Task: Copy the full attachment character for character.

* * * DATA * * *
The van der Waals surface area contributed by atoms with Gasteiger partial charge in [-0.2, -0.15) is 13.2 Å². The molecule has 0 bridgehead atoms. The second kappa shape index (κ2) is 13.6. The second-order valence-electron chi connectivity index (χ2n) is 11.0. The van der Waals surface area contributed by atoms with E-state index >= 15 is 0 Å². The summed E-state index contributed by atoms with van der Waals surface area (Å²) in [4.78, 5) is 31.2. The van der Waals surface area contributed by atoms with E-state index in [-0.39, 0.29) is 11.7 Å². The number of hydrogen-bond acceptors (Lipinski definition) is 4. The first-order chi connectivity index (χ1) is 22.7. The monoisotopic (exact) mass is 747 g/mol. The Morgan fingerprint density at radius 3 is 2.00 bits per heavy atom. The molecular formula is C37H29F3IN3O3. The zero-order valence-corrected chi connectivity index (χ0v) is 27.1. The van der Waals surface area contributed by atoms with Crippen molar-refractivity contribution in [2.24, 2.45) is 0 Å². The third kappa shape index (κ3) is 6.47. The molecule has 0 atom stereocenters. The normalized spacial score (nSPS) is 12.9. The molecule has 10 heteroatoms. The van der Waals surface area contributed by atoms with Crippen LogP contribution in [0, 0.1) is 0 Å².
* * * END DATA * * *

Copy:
The van der Waals surface area contributed by atoms with Gasteiger partial charge in [-0.2, -0.15) is 13.2 Å². The molecule has 0 bridgehead atoms. The second kappa shape index (κ2) is 13.6. The second-order valence-electron chi connectivity index (χ2n) is 11.0. The van der Waals surface area contributed by atoms with E-state index >= 15 is 0 Å². The summed E-state index contributed by atoms with van der Waals surface area (Å²) in [4.78, 5) is 31.2. The van der Waals surface area contributed by atoms with E-state index in [-0.39, 0.29) is 11.7 Å². The number of hydrogen-bond acceptors (Lipinski definition) is 4. The first-order chi connectivity index (χ1) is 22.7. The monoisotopic (exact) mass is 747 g/mol. The Morgan fingerprint density at radius 3 is 2.00 bits per heavy atom. The molecular formula is C37H29F3IN3O3. The zero-order valence-corrected chi connectivity index (χ0v) is 27.1. The van der Waals surface area contributed by atoms with Crippen molar-refractivity contribution in [2.24, 2.45) is 0 Å². The third kappa shape index (κ3) is 6.47. The molecule has 0 atom stereocenters. The normalized spacial score (nSPS) is 12.9. The molecule has 10 heteroatoms. The van der Waals surface area contributed by atoms with Crippen LogP contribution in [0, 0.1) is 0 Å².